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I don't understand the sacrifice
07-22-2017, 09:23 AM
Post: #1
I don't understand the sacrifice
For years I've been nagged by why Jesus's death is called a sacrifice. "For God so loved the world that he gave His only begotten Son..."

Jesus knew his physical death was only temporary and that he would return to heaven. Contrast this to a soldier on the battlefield who throws himself on a live grenade to save his teammates. He has no prior knowledge that he'll go to heaven. He's willing to die nonetheless. Isn't his act more of a sacrifice?

And God didn't really "give" his son. Jesus returned to heaven in 3 days to "sit on his right hand."

What say you, Don (or anyone else)? I know this has come up on another forum and you agreed it was a good question. Can you please give this more thought? Would appreciate it!

R
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07-22-2017, 10:06 AM (This post was last modified: 07-22-2017 10:15 AM by Kayt.)
Post: #2
RE: I don't understand the sacrifice
What about the Ransom theory?
Adam & Eve it is said sold us to the Devil & God needed to pay a ransom to get us back. But the Devil was tricked as the Devil did not realise that Christ's death was only temporary.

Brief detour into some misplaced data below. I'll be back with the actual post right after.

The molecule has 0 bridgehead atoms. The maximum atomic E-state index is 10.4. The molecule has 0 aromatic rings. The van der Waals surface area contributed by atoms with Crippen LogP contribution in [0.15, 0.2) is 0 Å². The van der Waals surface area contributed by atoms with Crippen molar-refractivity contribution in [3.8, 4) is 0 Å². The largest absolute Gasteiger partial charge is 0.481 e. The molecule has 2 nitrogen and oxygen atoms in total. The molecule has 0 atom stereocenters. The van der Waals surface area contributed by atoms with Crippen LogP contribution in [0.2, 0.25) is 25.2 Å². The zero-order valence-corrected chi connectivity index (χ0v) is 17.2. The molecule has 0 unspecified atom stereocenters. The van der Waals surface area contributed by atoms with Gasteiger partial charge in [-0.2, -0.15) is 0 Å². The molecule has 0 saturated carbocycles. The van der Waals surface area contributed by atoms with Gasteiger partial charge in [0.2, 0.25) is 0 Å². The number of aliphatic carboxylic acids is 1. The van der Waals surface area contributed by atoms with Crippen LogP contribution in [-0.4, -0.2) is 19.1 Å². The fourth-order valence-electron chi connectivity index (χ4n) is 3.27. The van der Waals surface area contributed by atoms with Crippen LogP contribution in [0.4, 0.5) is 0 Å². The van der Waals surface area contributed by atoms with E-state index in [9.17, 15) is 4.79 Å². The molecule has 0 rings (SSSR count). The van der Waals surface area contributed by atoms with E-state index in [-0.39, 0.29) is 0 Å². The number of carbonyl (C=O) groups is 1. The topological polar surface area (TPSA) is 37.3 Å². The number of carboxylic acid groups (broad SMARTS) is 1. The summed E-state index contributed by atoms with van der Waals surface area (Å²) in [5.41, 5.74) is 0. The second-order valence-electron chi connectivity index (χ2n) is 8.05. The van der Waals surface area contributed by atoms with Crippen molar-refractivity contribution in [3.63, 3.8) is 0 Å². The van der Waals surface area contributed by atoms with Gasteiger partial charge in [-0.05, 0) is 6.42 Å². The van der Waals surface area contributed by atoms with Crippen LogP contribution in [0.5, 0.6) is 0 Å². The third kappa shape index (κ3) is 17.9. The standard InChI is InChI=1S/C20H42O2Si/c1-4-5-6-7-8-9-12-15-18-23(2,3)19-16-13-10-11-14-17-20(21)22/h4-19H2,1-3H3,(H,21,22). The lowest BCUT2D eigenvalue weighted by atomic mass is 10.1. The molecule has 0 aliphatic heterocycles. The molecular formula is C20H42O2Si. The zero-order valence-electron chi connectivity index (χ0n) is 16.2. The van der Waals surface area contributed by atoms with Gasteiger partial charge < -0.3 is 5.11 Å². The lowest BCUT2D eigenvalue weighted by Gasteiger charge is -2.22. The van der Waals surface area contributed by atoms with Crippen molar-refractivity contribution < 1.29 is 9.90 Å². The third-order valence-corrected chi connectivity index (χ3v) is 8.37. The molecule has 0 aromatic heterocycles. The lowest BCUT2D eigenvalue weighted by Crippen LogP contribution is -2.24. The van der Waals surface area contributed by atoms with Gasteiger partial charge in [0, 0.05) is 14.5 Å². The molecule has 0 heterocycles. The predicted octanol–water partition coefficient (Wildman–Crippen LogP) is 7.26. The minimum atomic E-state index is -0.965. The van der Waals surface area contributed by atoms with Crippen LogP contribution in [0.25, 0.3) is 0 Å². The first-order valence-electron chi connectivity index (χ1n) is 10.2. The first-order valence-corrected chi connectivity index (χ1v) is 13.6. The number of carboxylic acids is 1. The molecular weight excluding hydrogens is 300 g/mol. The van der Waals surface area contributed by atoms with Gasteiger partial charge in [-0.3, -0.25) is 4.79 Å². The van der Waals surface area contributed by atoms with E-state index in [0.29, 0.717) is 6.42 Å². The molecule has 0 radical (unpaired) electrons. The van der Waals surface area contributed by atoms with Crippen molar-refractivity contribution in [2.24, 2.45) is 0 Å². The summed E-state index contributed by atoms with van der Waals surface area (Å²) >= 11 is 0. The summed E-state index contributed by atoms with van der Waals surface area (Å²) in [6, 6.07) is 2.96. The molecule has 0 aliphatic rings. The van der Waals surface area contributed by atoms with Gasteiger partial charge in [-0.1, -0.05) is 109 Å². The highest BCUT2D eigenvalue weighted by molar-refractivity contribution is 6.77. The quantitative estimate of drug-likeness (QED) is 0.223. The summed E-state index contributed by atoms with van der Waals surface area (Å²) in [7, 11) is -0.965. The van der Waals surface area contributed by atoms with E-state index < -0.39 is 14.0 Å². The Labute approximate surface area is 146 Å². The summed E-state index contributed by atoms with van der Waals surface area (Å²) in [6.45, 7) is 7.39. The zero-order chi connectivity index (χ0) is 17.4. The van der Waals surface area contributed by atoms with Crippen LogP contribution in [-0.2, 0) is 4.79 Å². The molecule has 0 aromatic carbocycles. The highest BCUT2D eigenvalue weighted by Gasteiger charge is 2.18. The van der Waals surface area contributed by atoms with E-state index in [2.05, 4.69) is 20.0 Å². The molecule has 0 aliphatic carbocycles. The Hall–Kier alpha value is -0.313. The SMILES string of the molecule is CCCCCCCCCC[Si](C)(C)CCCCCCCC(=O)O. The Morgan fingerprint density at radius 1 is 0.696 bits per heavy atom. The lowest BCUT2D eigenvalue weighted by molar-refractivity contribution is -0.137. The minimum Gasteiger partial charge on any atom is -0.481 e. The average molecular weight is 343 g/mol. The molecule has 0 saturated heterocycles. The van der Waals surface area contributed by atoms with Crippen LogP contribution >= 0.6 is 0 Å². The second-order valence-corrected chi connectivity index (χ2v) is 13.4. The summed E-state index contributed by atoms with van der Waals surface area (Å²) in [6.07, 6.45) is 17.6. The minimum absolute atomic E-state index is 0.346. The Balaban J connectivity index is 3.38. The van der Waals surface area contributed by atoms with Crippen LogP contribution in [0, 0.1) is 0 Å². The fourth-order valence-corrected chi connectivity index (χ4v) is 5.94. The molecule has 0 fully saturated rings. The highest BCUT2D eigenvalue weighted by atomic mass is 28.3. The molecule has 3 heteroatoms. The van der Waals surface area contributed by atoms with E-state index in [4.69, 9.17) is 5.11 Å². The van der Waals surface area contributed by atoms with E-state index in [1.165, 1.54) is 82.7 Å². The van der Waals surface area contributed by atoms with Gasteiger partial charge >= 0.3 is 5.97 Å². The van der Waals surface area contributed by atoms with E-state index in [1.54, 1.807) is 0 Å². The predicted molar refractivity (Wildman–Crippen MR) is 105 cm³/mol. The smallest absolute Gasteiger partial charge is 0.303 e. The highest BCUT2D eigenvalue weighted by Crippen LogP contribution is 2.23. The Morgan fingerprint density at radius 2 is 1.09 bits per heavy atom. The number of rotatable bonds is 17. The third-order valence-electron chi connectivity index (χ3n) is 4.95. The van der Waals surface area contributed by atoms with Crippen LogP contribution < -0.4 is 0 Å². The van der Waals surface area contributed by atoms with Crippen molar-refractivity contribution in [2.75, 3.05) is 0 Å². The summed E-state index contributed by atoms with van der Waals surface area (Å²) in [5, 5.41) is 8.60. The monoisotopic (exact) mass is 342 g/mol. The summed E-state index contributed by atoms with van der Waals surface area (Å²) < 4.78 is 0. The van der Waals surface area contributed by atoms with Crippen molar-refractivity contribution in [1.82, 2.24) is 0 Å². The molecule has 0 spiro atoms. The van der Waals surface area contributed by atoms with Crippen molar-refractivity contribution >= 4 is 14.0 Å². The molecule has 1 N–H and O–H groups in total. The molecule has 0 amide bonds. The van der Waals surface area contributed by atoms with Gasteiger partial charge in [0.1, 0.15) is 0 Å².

Thus it could very easily be argued that the sacrifice was of Jesus, not by Jesus & it could also be argued it was not a sacrifice at all, not really. As Death was not complete.
In Church terms we could say that what they did was put their money in the collection bag & then took it back by slight a few days later.
It could also be said, Jesus was not so different to the farm animals he was born amongst, as he was created to die for human needs, just like them.
A second thought. What about the Gnostic Gospel of Judas?
Could it not be argued that a great sacrifice was indeed made & that it was made by Judas?
The Gnostic gospels are clear that the real God is "gracious" & does not demand ANY sacrifice. Although Judas did sacrifice himself, but not in death, but in the lower, more base. Understanding of him & what he truly did.
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07-22-2017, 01:05 PM
Post: #3